Correcting Witness Reports through Machine Learning : An empirical study of machine learning applied to incident reports
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- Master Thesis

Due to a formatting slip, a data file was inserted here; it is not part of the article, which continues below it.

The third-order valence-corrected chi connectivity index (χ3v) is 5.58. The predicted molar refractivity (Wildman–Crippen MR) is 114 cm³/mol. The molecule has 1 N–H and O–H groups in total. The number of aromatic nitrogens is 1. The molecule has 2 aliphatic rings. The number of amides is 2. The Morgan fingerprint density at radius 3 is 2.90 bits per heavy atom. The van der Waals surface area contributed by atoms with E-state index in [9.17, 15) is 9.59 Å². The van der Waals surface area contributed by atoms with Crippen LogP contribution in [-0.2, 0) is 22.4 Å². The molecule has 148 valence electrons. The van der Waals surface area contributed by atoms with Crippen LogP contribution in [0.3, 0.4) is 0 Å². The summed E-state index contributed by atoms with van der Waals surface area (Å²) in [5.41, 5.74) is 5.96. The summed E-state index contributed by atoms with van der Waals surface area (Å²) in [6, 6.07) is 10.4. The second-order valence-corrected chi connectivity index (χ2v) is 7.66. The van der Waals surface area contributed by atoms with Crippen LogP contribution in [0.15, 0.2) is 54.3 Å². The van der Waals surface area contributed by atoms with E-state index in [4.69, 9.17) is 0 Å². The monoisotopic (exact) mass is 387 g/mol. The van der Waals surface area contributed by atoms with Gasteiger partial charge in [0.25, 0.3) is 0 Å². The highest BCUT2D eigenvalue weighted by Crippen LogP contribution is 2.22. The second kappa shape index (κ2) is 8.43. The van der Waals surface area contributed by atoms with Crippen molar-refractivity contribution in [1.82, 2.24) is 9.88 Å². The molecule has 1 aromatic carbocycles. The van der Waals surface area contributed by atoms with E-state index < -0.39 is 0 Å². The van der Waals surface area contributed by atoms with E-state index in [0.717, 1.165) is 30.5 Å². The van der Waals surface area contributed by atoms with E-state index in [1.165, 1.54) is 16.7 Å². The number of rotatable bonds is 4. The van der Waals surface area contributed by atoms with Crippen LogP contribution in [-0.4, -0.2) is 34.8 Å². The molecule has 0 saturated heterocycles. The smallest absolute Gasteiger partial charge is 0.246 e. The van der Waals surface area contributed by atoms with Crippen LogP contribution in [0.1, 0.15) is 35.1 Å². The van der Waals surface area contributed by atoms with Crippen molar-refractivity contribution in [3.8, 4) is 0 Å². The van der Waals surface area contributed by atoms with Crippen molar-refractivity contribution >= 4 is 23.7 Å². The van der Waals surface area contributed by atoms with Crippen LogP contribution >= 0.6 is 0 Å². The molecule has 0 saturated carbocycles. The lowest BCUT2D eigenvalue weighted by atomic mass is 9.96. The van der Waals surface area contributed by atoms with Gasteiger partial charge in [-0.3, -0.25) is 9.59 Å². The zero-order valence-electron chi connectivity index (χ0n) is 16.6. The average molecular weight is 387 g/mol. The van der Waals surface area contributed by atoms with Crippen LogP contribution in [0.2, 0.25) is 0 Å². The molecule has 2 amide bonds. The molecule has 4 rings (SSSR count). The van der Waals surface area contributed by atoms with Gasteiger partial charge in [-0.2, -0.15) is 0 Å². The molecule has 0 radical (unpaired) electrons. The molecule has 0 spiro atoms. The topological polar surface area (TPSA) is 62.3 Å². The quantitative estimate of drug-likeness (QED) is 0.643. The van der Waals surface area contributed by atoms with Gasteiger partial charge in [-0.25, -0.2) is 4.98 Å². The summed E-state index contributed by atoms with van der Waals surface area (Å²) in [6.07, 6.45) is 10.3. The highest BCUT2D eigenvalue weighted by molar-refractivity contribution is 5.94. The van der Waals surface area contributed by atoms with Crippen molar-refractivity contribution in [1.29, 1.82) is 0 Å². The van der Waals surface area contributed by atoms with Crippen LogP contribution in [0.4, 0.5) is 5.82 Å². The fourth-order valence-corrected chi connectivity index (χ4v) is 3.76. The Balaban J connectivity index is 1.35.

In this thesis we investigate the possibility of using machine learning models to correct witness testimony. Using data from the National Incident-Based Reporting System, we build a model to predict the race of offenders on data of arrests and compare the model predictions to that of witness guesses in non-arrest incidents. We find that witness reports are erroneous in 16.17% of the incidents, and that the error in witness reports lead to an expected yearly police cost of $8.2 million dollars for the crimes: burglary, robbery, assault, rape, and homicides. We suggest several ways the machine learning model can be used to correct witness reports. First, the model prediction can be used directly to correct reports. For instance, values can be imputed for unknown offenders, and the labels where there is a disagreement between the model and witness guesses can be replaced with model predictions. We find that witness error can be reduced to 8.77% if all labels are replaced with model predictions, saving $4.5 million in yearly police cost. An alternative to be considered is combining witness guesses with model predictions to improve predictive accuracy. The model predictions can also be used indirectly to correct reports as an alarm tool to identify the possibility of error. The reports which are labelled likely to be erroneous can then in turn be investigated by humans. Finally, the model can be used to correct the confidence of the eyewitness identification, by i) comparing the eyewitness prediction to a continuous prediction made by an accurate model, or ii) to quantify the amount of expected error in the testimony.